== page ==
Palestinians laborers ride a Palestinian-only bus on route to the West Bank from working in Tel Aviv area, Israel, Monday, March 4, 2013. (Ariel Schalit/AP)

The letters to Israeli government officials began piling up last year. Leaders of Jewish settlements in the northern West Bank, citing complaints by residents of harassment by Arabs on their daily commute, lobbied to restrict travel by Palestinian laborers using Israeli bus lines to get to and from their jobs in Israel.

An online petition posted by settlers from the town of Ariel demanded that Palestinians be barred from the buses, alleging that Jewish passengers were experiencing “frightening rides” and feared for their safety. Urging the authorities to act, Ariel’s mayor wrote that his constituents had been subject to abuse and “thuggish acts” by Palestinian passengers.

This week, Israel’s transportation ministry rolled out its solution: special bus lines that pick up Palestinian workers at a crossing point into Israel and return them there at the end of the work day.

The announcement, suggesting separate bus lines for Jews and Arabs, created immediate controversy.

The ministry said the new lines, which began operating at a crossing from the Israeli-occupied West Bank on Monday, are “meant to improve service for Palestinian workers” and replace unregulated vans whose drivers ferry laborers to their workplaces at exorbitant prices.

A police spokesman, Micky Rosenfeld, indicated that Palestinians would still be permitted to ride Israeli buses, but he said that if the buses are stopped for police inspections, Palestinian passengers would henceforth be “diverted” to the crossing point near the town of Qalqilya, where the new service is provided, “to make things more efficient and effective.”

Some Palestinian laborers welcomed the cheaper alternative, but it drew sharp denunciations from Israeli critics, who accused the authorities of institutionalizing ethnic separation on public transport that by law should be open to everyone.

“This is what apartheid looks like,” Zehava Galon, a lawmaker who heads the leftist Meretz party in parliament, wrote on her Facebook page. “Separate bus lines for Palestinians and Jews prove that democracy and occupation can’t coexist.”

In an editorial Tuesday, the liberal daily Haaretz denounced the new bus arrangement as “racist segregation,” saying it added another layer to a host of restrictions that discriminate between Palestinians and Israelis in the West Bank.

And Sarit Michaeli, spokeswoman for the Israeli human rights group B’tselem, which monitors conditions in the Palestinian areas, called the arrangement “an attempt to use security and convenience as a cover for racism.”

“We know from experience that you can’t have separate but equal,” she added. “Separation by definition is discriminatory.”

Responding to the critics, Transport Minister Yisrael Katz said he had given instructions to ensure that “Palestinians entering Israel can travel on all public transport lines in Israel, including all lines in Judea and Samaria,” a reference to the West Bank.

Katz’s spokesman, Avner Ovadia, said that the new bus service was prompted by crowding that has occurred on regular routes as more Palestinians have been permitted into Israel to work and that there were plans to increase the number of buses serving the laborers. More than 30,000 Palestinians from the West Bank have permits to work in Israel, according to the Israeli Defense Ministry. Many work in construction or factory jobs.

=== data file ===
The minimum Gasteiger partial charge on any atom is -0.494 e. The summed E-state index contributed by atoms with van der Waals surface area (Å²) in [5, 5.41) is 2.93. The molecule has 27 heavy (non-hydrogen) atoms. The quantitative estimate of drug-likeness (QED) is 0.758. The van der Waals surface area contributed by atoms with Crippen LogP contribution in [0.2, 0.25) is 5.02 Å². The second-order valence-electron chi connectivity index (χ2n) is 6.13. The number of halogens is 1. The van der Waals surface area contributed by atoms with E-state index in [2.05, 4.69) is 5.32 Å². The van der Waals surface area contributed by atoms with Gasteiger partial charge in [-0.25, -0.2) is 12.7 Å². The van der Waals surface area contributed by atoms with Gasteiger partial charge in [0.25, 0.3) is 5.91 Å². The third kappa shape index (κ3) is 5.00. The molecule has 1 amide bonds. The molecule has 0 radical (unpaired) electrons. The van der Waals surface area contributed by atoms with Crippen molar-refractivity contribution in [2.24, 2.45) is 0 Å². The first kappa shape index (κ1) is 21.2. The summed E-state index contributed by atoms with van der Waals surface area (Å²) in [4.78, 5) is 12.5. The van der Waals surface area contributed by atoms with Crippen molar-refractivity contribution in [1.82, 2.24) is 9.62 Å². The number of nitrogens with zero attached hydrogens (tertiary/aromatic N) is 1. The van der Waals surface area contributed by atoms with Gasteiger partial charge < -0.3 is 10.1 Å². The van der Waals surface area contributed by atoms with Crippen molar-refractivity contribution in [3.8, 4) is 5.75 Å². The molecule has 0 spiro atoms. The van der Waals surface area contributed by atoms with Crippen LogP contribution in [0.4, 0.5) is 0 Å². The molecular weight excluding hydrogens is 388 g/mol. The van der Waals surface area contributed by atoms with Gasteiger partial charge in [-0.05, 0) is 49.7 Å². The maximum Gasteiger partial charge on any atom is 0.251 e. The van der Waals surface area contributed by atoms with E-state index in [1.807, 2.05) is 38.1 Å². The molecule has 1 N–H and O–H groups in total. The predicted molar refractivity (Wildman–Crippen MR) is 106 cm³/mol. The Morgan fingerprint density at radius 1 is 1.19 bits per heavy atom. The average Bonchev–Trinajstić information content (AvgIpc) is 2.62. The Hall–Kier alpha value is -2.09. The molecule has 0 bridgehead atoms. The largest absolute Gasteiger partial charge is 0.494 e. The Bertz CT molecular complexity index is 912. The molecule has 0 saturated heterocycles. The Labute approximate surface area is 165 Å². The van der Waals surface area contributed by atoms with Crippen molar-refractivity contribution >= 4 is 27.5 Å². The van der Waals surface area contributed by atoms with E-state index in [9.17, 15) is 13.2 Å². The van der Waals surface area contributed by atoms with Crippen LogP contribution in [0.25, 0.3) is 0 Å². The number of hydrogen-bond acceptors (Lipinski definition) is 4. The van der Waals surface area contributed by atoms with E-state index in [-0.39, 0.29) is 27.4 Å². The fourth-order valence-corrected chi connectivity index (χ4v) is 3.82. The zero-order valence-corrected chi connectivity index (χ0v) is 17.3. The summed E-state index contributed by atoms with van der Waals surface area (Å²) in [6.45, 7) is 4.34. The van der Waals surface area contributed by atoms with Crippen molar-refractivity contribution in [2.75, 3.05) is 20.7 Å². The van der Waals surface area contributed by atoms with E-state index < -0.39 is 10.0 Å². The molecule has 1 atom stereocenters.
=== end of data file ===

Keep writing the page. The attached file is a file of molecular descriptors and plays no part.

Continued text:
“All lines are open to everyone, and there is no separation between Jews and Palestinians,” Ovadia said.

Still, Palestinians and Israeli rights activists have reported repeated cases in which Palestinian laborers heading home on Israeli buses have been ordered off by police or soldiers, on the grounds that they had to return to the West Bank through specific checkpoints.

Ofra Yeshua-Lyth, an activist with the group Civil Disobedience, said that on Thursday she witnessed Palestinian passengers being ordered off three buses and told to walk to a checkpoint more than a mile away. She said reports of such incidents had increased in the past month.

Israel’s Channel Ten television on Monday broadcast footage of a Palestinian worker being refused entry to a bus, apparently by the driver, when he tried to board on his way to his job as a plasterer in Israel.

Rosenfeld, the police spokesman, confirmed that there had been cases in which Palestinian laborers were told to get off the Israeli buses and pass through checkpoints processing Palestinians, but he said most were escorted to those points by police officers.

Returning from work Tuesday, several Palestinians who stepped off a special bus bringing them back to the crossing point near Qalqilya welcomed the new service, which they said cost half of what they would have paid for transport in a privately driven van.

Bassam Hanani, 38, a father of four, said the new bus routes were safer “because we avoid the settlers,” who he said were hostile and used “foul language” against the Palestinians on the Israeli routes.

Naim Liftawi, 40, returning from a job in an upholstery factory in the town of Kfar Sava, said that by using the new transport service he avoided being ordered off buses by Israeli police and abuse from settlers, one of whom he said had once spit in his face.

As for the charges of apartheid, “they can say what they want, as long as I’m safe on the bus,” Liftawi said. “I just want to put bread on the table for my children.”

Sufian Taha contributed to this report.